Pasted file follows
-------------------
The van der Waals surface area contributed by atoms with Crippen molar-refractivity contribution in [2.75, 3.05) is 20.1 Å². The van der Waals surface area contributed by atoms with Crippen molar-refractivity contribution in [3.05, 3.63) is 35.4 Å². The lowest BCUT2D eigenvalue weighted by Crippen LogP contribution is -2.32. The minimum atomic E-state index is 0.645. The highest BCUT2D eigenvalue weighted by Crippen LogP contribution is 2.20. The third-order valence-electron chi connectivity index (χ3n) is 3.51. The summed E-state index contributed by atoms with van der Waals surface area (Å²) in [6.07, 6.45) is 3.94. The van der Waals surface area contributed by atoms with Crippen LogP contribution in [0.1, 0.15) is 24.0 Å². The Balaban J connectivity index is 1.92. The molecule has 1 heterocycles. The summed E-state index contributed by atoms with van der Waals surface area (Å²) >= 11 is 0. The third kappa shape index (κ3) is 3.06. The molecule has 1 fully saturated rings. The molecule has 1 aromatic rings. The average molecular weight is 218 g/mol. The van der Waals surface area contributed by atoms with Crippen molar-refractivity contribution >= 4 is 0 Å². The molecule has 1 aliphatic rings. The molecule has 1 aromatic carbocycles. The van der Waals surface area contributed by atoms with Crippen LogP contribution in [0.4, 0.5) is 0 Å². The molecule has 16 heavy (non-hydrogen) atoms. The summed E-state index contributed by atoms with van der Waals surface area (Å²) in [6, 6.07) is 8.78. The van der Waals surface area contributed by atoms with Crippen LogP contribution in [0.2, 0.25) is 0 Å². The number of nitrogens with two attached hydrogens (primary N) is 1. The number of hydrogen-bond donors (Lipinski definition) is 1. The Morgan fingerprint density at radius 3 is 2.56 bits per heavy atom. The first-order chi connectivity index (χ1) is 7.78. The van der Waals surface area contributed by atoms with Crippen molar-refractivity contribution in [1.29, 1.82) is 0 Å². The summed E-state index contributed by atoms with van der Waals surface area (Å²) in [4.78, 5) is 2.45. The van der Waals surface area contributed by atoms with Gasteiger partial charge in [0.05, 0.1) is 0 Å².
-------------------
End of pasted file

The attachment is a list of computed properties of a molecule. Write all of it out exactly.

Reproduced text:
The van der Waals surface area contributed by atoms with Crippen molar-refractivity contribution in [2.75, 3.05) is 20.1 Å². The van der Waals surface area contributed by atoms with Crippen molar-refractivity contribution in [3.05, 3.63) is 35.4 Å². The lowest BCUT2D eigenvalue weighted by Crippen LogP contribution is -2.32. The minimum atomic E-state index is 0.645. The highest BCUT2D eigenvalue weighted by Crippen LogP contribution is 2.20. The third-order valence-electron chi connectivity index (χ3n) is 3.51. The summed E-state index contributed by atoms with van der Waals surface area (Å²) in [6.07, 6.45) is 3.94. The van der Waals surface area contributed by atoms with Crippen LogP contribution in [0.1, 0.15) is 24.0 Å². The Balaban J connectivity index is 1.92. The molecule has 1 heterocycles. The summed E-state index contributed by atoms with van der Waals surface area (Å²) >= 11 is 0. The third kappa shape index (κ3) is 3.06. The molecule has 1 fully saturated rings. The molecule has 1 aromatic rings. The average molecular weight is 218 g/mol. The van der Waals surface area contributed by atoms with Crippen molar-refractivity contribution >= 4 is 0 Å². The molecule has 1 aliphatic rings. The molecule has 1 aromatic carbocycles. The van der Waals surface area contributed by atoms with Crippen LogP contribution in [0.4, 0.5) is 0 Å². The molecule has 16 heavy (non-hydrogen) atoms. The summed E-state index contributed by atoms with van der Waals surface area (Å²) in [6, 6.07) is 8.78. The van der Waals surface area contributed by atoms with Crippen LogP contribution in [0.2, 0.25) is 0 Å². The number of nitrogens with two attached hydrogens (primary N) is 1. The number of hydrogen-bond donors (Lipinski definition) is 1. The Morgan fingerprint density at radius 3 is 2.56 bits per heavy atom. The first-order chi connectivity index (χ1) is 7.78. The van der Waals surface area contributed by atoms with Crippen molar-refractivity contribution in [1.29, 1.82) is 0 Å². The summed E-state index contributed by atoms with van der Waals surface area (Å²) in [4.78, 5) is 2.45. The van der Waals surface area contributed by atoms with Gasteiger partial charge in [0.05, 0.1) is 0 Å².